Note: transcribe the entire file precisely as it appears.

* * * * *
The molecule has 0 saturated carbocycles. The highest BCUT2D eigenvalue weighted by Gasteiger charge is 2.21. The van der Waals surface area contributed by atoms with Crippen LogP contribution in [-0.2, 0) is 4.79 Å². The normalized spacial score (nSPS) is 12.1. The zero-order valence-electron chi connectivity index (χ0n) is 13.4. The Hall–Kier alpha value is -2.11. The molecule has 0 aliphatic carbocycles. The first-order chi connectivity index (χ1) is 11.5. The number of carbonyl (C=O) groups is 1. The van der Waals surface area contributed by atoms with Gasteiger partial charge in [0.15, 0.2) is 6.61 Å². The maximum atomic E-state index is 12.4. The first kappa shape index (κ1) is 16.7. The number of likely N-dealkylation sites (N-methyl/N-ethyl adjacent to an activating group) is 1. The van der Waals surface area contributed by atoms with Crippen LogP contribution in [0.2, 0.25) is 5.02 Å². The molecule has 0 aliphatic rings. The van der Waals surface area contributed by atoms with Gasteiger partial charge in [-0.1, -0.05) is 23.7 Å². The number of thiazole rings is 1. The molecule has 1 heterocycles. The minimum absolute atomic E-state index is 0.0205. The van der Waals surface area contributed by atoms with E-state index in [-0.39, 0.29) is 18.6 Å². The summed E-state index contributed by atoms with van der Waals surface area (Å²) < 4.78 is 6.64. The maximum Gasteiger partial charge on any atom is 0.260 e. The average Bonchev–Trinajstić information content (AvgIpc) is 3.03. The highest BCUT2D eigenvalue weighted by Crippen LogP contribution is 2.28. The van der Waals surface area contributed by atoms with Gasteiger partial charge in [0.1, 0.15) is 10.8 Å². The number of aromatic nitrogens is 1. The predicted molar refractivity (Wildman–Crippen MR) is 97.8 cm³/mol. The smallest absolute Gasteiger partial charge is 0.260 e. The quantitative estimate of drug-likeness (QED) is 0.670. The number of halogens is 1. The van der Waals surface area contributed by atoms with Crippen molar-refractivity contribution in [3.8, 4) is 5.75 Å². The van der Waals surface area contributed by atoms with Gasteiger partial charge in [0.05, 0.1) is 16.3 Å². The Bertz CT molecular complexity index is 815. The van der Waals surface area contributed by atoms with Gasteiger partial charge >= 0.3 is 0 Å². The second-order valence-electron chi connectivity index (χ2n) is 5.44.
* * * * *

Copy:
The molecule has 0 saturated carbocycles. The highest BCUT2D eigenvalue weighted by Gasteiger charge is 2.21. The van der Waals surface area contributed by atoms with Crippen LogP contribution in [-0.2, 0) is 4.79 Å². The normalized spacial score (nSPS) is 12.1. The zero-order valence-electron chi connectivity index (χ0n) is 13.4. The Hall–Kier alpha value is -2.11. The molecule has 0 aliphatic carbocycles. The first-order chi connectivity index (χ1) is 11.5. The number of carbonyl (C=O) groups is 1. The van der Waals surface area contributed by atoms with Gasteiger partial charge in [0.15, 0.2) is 6.61 Å². The maximum atomic E-state index is 12.4. The first kappa shape index (κ1) is 16.7. The number of likely N-dealkylation sites (N-methyl/N-ethyl adjacent to an activating group) is 1. The van der Waals surface area contributed by atoms with Crippen LogP contribution in [0.2, 0.25) is 5.02 Å². The molecule has 0 aliphatic rings. The van der Waals surface area contributed by atoms with Gasteiger partial charge in [-0.1, -0.05) is 23.7 Å². The number of thiazole rings is 1. The molecule has 1 heterocycles. The minimum absolute atomic E-state index is 0.0205. The van der Waals surface area contributed by atoms with E-state index in [-0.39, 0.29) is 18.6 Å². The summed E-state index contributed by atoms with van der Waals surface area (Å²) < 4.78 is 6.64. The maximum Gasteiger partial charge on any atom is 0.260 e. The average Bonchev–Trinajstić information content (AvgIpc) is 3.03. The highest BCUT2D eigenvalue weighted by Crippen LogP contribution is 2.28. The van der Waals surface area contributed by atoms with Gasteiger partial charge in [0.1, 0.15) is 10.8 Å². The number of aromatic nitrogens is 1. The predicted molar refractivity (Wildman–Crippen MR) is 97.8 cm³/mol. The smallest absolute Gasteiger partial charge is 0.260 e. The quantitative estimate of drug-likeness (QED) is 0.670. The number of halogens is 1. The van der Waals surface area contributed by atoms with Crippen molar-refractivity contribution in [3.8, 4) is 5.75 Å². The van der Waals surface area contributed by atoms with Gasteiger partial charge in [0.05, 0.1) is 16.3 Å². The Bertz CT molecular complexity index is 815. The van der Waals surface area contributed by atoms with Gasteiger partial charge >= 0.3 is 0 Å². The second-order valence-electron chi connectivity index (χ2n) is 5.44.